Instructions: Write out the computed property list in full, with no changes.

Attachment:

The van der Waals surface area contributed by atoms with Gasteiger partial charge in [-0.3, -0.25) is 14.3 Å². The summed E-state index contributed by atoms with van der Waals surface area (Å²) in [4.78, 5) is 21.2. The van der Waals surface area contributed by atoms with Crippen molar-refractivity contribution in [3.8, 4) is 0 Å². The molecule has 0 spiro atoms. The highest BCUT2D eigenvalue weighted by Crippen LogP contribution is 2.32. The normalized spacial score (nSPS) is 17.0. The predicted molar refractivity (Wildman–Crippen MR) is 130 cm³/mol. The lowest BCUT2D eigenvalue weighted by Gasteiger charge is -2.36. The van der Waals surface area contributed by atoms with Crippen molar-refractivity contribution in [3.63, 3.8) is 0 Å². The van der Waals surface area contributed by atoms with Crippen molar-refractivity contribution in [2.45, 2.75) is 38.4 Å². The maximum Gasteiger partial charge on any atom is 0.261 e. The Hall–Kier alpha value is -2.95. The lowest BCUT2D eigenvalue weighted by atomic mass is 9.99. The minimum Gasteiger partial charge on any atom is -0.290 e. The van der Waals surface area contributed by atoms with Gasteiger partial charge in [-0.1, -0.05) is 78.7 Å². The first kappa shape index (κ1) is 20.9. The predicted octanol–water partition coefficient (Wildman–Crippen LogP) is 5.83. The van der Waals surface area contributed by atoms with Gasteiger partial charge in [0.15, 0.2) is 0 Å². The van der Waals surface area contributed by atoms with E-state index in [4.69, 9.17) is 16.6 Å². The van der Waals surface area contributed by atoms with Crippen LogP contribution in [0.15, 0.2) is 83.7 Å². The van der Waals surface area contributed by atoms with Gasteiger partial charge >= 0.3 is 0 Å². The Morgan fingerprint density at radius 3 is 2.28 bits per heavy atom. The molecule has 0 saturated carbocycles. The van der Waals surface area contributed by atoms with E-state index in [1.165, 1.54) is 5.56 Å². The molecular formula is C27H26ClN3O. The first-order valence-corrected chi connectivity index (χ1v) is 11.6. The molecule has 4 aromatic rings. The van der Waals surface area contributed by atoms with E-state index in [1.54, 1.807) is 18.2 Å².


The van der Waals surface area contributed by atoms with Gasteiger partial charge in [-0.3, -0.25) is 14.3 Å². The summed E-state index contributed by atoms with van der Waals surface area (Å²) in [4.78, 5) is 21.2. The van der Waals surface area contributed by atoms with Crippen molar-refractivity contribution in [3.8, 4) is 0 Å². The molecule has 0 spiro atoms. The highest BCUT2D eigenvalue weighted by Crippen LogP contribution is 2.32. The normalized spacial score (nSPS) is 17.0. The predicted molar refractivity (Wildman–Crippen MR) is 130 cm³/mol. The lowest BCUT2D eigenvalue weighted by Gasteiger charge is -2.36. The van der Waals surface area contributed by atoms with Crippen molar-refractivity contribution in [3.63, 3.8) is 0 Å². The van der Waals surface area contributed by atoms with Crippen molar-refractivity contribution in [2.45, 2.75) is 38.4 Å². The maximum Gasteiger partial charge on any atom is 0.261 e. The Hall–Kier alpha value is -2.95. The lowest BCUT2D eigenvalue weighted by atomic mass is 9.99. The minimum Gasteiger partial charge on any atom is -0.290 e. The van der Waals surface area contributed by atoms with Gasteiger partial charge in [-0.1, -0.05) is 78.7 Å². The first kappa shape index (κ1) is 20.9. The predicted octanol–water partition coefficient (Wildman–Crippen LogP) is 5.83. The van der Waals surface area contributed by atoms with Gasteiger partial charge in [0.15, 0.2) is 0 Å². The van der Waals surface area contributed by atoms with E-state index in [4.69, 9.17) is 16.6 Å². The van der Waals surface area contributed by atoms with Crippen LogP contribution in [0.15, 0.2) is 83.7 Å². The van der Waals surface area contributed by atoms with Gasteiger partial charge >= 0.3 is 0 Å². The Morgan fingerprint density at radius 3 is 2.28 bits per heavy atom. The molecule has 0 saturated carbocycles. The van der Waals surface area contributed by atoms with E-state index in [1.165, 1.54) is 5.56 Å². The molecular formula is C27H26ClN3O. The first-order valence-corrected chi connectivity index (χ1v) is 11.6. The molecule has 4 aromatic rings. The van der Waals surface area contributed by atoms with E-state index in [1.54, 1.807) is 18.2 Å².